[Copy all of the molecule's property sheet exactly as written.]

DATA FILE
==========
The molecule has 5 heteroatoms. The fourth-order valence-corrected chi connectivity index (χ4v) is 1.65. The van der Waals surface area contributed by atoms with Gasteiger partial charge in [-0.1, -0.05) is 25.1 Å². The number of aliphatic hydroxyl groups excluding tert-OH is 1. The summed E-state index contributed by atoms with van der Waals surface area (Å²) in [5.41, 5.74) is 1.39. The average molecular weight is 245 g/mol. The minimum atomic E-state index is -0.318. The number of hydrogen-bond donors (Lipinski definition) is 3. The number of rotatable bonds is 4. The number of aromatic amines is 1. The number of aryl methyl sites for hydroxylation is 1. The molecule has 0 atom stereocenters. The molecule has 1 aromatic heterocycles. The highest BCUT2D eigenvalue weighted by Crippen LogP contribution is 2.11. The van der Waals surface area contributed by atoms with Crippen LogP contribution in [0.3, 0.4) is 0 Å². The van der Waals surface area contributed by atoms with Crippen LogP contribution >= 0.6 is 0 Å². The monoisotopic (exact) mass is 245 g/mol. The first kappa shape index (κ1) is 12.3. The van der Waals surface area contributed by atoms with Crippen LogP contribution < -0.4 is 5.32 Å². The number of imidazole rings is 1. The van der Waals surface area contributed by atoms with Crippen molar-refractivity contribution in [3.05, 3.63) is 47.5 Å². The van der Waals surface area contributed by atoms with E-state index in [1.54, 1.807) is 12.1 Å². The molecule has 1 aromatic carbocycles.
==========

The molecule has 5 heteroatoms. The fourth-order valence-corrected chi connectivity index (χ4v) is 1.65. The van der Waals surface area contributed by atoms with Gasteiger partial charge in [-0.1, -0.05) is 25.1 Å². The number of aliphatic hydroxyl groups excluding tert-OH is 1. The summed E-state index contributed by atoms with van der Waals surface area (Å²) in [5.41, 5.74) is 1.39. The average molecular weight is 245 g/mol. The minimum atomic E-state index is -0.318. The number of hydrogen-bond donors (Lipinski definition) is 3. The number of rotatable bonds is 4. The number of aromatic amines is 1. The number of aryl methyl sites for hydroxylation is 1. The molecule has 0 atom stereocenters. The molecule has 1 aromatic heterocycles. The highest BCUT2D eigenvalue weighted by Crippen LogP contribution is 2.11. The van der Waals surface area contributed by atoms with Crippen LogP contribution in [0.3, 0.4) is 0 Å². The van der Waals surface area contributed by atoms with Crippen LogP contribution >= 0.6 is 0 Å². The monoisotopic (exact) mass is 245 g/mol. The first kappa shape index (κ1) is 12.3. The van der Waals surface area contributed by atoms with Crippen LogP contribution < -0.4 is 5.32 Å². The number of imidazole rings is 1. The van der Waals surface area contributed by atoms with Crippen molar-refractivity contribution in [3.05, 3.63) is 47.5 Å². The van der Waals surface area contributed by atoms with E-state index in [1.54, 1.807) is 12.1 Å². The molecule has 1 aromatic carbocycles.